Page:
Despite his pain, Rich Jr. heads out immediately to help his father. However, since Richard Sr. had grabbed the family’s only gun, Rich has no weapons but one—he looks for a new weapon and opens the box in which he keeps Pie’s “Gadget,” places it around his neck, and goes to help his father.
Rushing as quickly to town as he can, Rich hears hundreds of gunshots, but by the time he arrives, he finds his father sitting with his back against a turned-over truck, the back of his head blasted off where a bullet had exited his skull.
When Rich Jr. realizes what has happened, he loses control, and “goes wild;” clutching Pie’s ‘Gadget,’ he feels power surge into himself. He then goes about blowing up the entire town of Stillwater: “I blew the mothers off the face of God’s earth, and I cradled my poor dead daddy, tears streaking down my cheeks the whole while.”
Confronting the townsfolk, Rich Jr. rages at them: “First your stinking town, now you, all of you, will be destroyed!”
Pie: The Christian Extraterrestrial?
It is then that a miracle saves the people of Stillwater as from out of the ‘Gadget’ Pie’s voice is heard again for the first time since 1934, eight years earlier: “Richard, will you kill them all? Do not be shocked. Nor afraid. You remember me, Richard. You called me Pie!”
Dubay began the story of a Christ-like alien, the alien that gave up his life to save his friend. The reader knows that Lewis continues Dubay’s portrayal of Pie as a Christ-like figure, as he even echoes—nearly verbatim—Mathew 28:20, as he assures Rich from the depths of the “Gadget”: “I will be with you always.” Indeed, the parallels between Pie and Christ are several: Like Christ, Pie also teaches a philosophy of love for one’s neighbor; Pie—like Christ—lays down his life to save those he loved, the Harris family; Pie also rises from the dead as his essence resides within his ‘Gadget’; Pie’s ‘Gadget’ is like faith in that it could “amplify thoughts and make them reality.”
Lastly, the reader understands Pie to be a Christ-like figure in his exhortation to Richard to forgive his enemies and trust in God, as he tries to appeal to the raging young Richard in the story’s penultimate panel:
“Would you murder them all? . . . Would you require their deaths in vengeance? You must forgive them, Richard! Leave them to the mercy of God. . . and trust in his wisdom!”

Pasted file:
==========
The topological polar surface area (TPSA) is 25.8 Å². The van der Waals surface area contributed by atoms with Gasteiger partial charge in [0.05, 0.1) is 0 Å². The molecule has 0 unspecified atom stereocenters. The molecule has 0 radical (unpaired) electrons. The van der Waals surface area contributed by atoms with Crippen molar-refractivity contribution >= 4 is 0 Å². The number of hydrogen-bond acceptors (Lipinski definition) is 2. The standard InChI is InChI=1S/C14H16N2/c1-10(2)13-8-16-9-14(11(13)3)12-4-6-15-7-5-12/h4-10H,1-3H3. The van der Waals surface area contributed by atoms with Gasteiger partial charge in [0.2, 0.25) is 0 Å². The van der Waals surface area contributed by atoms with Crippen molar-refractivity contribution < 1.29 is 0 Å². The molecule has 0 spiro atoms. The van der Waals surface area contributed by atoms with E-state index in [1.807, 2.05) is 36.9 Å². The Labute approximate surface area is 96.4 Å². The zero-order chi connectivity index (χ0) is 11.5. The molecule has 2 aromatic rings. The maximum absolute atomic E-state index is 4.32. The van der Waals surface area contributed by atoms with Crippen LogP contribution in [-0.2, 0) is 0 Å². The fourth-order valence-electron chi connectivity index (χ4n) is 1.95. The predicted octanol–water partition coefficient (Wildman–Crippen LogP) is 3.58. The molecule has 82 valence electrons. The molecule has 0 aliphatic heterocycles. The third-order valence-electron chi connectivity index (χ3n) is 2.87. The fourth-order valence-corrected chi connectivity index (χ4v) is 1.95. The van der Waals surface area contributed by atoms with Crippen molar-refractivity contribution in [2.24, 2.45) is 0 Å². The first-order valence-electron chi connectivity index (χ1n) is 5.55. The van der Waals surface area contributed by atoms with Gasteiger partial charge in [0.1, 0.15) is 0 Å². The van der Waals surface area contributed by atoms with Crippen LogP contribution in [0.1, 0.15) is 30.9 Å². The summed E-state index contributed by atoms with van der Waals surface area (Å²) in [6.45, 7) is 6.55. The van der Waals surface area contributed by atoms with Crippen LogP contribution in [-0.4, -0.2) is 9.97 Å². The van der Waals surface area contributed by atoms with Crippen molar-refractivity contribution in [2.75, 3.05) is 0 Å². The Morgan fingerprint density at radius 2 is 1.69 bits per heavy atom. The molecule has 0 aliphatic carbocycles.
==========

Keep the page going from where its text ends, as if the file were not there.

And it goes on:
One might posit that Pie perhaps picked out from Richard’s thoughts ideas of a Christian God to calm Richard down. Perhaps. Yet textual analysis requires the reader to restrict oneself solely to the author’s words as a sign of his or her intent. Through the use of so many parallels and even the same wording as Mathew 28:20, Dubay and Lewis clearly signal their intent that Pie should be understood as a Christ-like figure. What or who Pie’s people in the far Cassiopeian system truly worshipped is besides the point, as the many parallels the writers introduced allow for no other interpretation.
Like a Streak of Lightning from the Clear Blue Sky!
At a very young age we were Marvelites (the entrenched heroes of the Distinguished Competition simply didn’t appeal to us!). Yet the creations of Warren Publishing appealed to us just as much but were somewhat unobtainable (mostly due to the magazine’s higher price tag). It is difficult to describe just what kind of effect that this story had on our young minds, there in our boggy swamp abode, but to say inspiring as nothing before or since in the comic world, would be an understatement.
First, predating E.T.: The Extraterrestrial by almost a full seven years, we had never encountered a goodly alien (not counting Super-Man, who looked human and spent nearly his whole life on Earth). This wasn’t the hostile aliens of H.G. Well’s War of the Worlds or Marvel’s Skrulls, or of Star Trek’s Klingons (or much later, Borg); here was a goodly alien, friendly and caring. Pie was a breath of fresh air and a messenger of hope, hope that any alien race that exists and is so advanced so as to traverse the vast emptiness of space would have long ago overcome their baser instincts.
Secondly, though we did indeed grow up with the Man’s dictum via Spider-Man that “With Great Power Comes Great Responsibility!”, never before (and never since, to be honest) were we encouraged by a comic-book hero to trust in the mercy and wisdom of God, a lesson straight from our weekly catechesis! We had never seen this before! It was simply unheard of! And we never forgot the story of Pie.
The story of Pie, besides being a classic masterpiece due to its great writing and art, is a classic for its themes of hope, redemption, and forgiveness that the story underscores. Sadly, it is doubtful that such a story could be printed today, and the story of Pie has quietly fallen to the wayside—forgotten—much like its very creators as well as the marvelous company (no pun intended) that allowed for its creation (but that’s a tale for another day).
The Great Toth continued his legendary career at Warren and other companies. Bermejo went on to create his own wonderful rendition of the Lord of the Rings (El Señor de los Anillos) and later worked for Skorpio, Lanciostory, and Relatos Nuevo Mundo in Europe.
After Warren’s demise in 1983, Dubay and Lewis moved west to Hollywood and found success there for some time, Dubay helping the Man found Marvel’s animation studio (Marvel Productions) and Lewis going on to write screenplays. Sadly, Lewis fell upon hard times in his final years, even manning a hot dog stand with his wife Grae to make ends meet. A great genius who was also humble, very much like his hero—The Pie.